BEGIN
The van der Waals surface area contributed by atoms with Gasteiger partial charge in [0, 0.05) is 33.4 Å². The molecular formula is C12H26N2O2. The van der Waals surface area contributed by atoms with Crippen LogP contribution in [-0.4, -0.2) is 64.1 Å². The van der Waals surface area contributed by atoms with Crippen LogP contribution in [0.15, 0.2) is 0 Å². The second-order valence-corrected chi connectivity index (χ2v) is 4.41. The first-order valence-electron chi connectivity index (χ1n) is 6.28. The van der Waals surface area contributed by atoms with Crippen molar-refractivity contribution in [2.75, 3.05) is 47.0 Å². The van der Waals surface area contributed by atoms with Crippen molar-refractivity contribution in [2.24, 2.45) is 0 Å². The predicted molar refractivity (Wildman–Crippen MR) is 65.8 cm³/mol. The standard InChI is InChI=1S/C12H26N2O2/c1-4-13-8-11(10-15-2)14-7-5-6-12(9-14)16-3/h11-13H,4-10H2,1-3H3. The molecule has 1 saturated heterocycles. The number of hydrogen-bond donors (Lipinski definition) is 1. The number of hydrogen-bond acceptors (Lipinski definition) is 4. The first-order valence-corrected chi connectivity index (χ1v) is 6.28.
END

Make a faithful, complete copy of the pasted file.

The van der Waals surface area contributed by atoms with Gasteiger partial charge in [0, 0.05) is 33.4 Å². The molecular formula is C12H26N2O2. The van der Waals surface area contributed by atoms with Crippen LogP contribution in [-0.4, -0.2) is 64.1 Å². The van der Waals surface area contributed by atoms with Crippen LogP contribution in [0.15, 0.2) is 0 Å². The second-order valence-corrected chi connectivity index (χ2v) is 4.41. The first-order valence-electron chi connectivity index (χ1n) is 6.28. The van der Waals surface area contributed by atoms with Crippen molar-refractivity contribution in [2.75, 3.05) is 47.0 Å². The van der Waals surface area contributed by atoms with Crippen molar-refractivity contribution in [2.24, 2.45) is 0 Å². The predicted molar refractivity (Wildman–Crippen MR) is 65.8 cm³/mol. The standard InChI is InChI=1S/C12H26N2O2/c1-4-13-8-11(10-15-2)14-7-5-6-12(9-14)16-3/h11-13H,4-10H2,1-3H3. The molecule has 1 saturated heterocycles. The number of hydrogen-bond donors (Lipinski definition) is 1. The number of hydrogen-bond acceptors (Lipinski definition) is 4. The first-order valence-corrected chi connectivity index (χ1v) is 6.28.